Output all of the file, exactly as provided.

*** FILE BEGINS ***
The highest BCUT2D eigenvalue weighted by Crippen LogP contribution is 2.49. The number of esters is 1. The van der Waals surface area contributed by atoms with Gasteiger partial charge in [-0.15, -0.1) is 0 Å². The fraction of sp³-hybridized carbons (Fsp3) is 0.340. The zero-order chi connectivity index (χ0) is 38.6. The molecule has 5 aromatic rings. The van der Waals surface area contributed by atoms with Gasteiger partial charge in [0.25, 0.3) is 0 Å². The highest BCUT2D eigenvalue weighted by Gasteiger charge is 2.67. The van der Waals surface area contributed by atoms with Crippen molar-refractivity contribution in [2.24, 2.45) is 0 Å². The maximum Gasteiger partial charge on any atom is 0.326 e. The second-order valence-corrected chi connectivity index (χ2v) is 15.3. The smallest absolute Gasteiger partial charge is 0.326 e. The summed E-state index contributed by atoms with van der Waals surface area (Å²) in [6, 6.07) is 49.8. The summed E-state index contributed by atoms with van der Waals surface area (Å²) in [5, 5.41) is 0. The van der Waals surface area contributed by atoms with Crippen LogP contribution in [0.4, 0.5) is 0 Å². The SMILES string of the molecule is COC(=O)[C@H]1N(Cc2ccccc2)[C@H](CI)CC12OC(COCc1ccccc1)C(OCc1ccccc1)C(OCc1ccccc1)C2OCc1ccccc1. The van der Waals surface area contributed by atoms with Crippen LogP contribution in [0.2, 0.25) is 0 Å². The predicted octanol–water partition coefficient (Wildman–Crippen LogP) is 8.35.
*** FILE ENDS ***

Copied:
The highest BCUT2D eigenvalue weighted by Crippen LogP contribution is 2.49. The number of esters is 1. The van der Waals surface area contributed by atoms with Gasteiger partial charge in [-0.15, -0.1) is 0 Å². The fraction of sp³-hybridized carbons (Fsp3) is 0.340. The zero-order chi connectivity index (χ0) is 38.6. The molecule has 5 aromatic rings. The van der Waals surface area contributed by atoms with Gasteiger partial charge in [0.25, 0.3) is 0 Å². The highest BCUT2D eigenvalue weighted by Gasteiger charge is 2.67. The van der Waals surface area contributed by atoms with Crippen molar-refractivity contribution in [2.24, 2.45) is 0 Å². The maximum Gasteiger partial charge on any atom is 0.326 e. The second-order valence-corrected chi connectivity index (χ2v) is 15.3. The smallest absolute Gasteiger partial charge is 0.326 e. The summed E-state index contributed by atoms with van der Waals surface area (Å²) in [6, 6.07) is 49.8. The summed E-state index contributed by atoms with van der Waals surface area (Å²) in [5, 5.41) is 0. The van der Waals surface area contributed by atoms with Crippen LogP contribution in [0.4, 0.5) is 0 Å². The SMILES string of the molecule is COC(=O)[C@H]1N(Cc2ccccc2)[C@H](CI)CC12OC(COCc1ccccc1)C(OCc1ccccc1)C(OCc1ccccc1)C2OCc1ccccc1. The van der Waals surface area contributed by atoms with Crippen LogP contribution in [0.2, 0.25) is 0 Å². The predicted octanol–water partition coefficient (Wildman–Crippen LogP) is 8.35.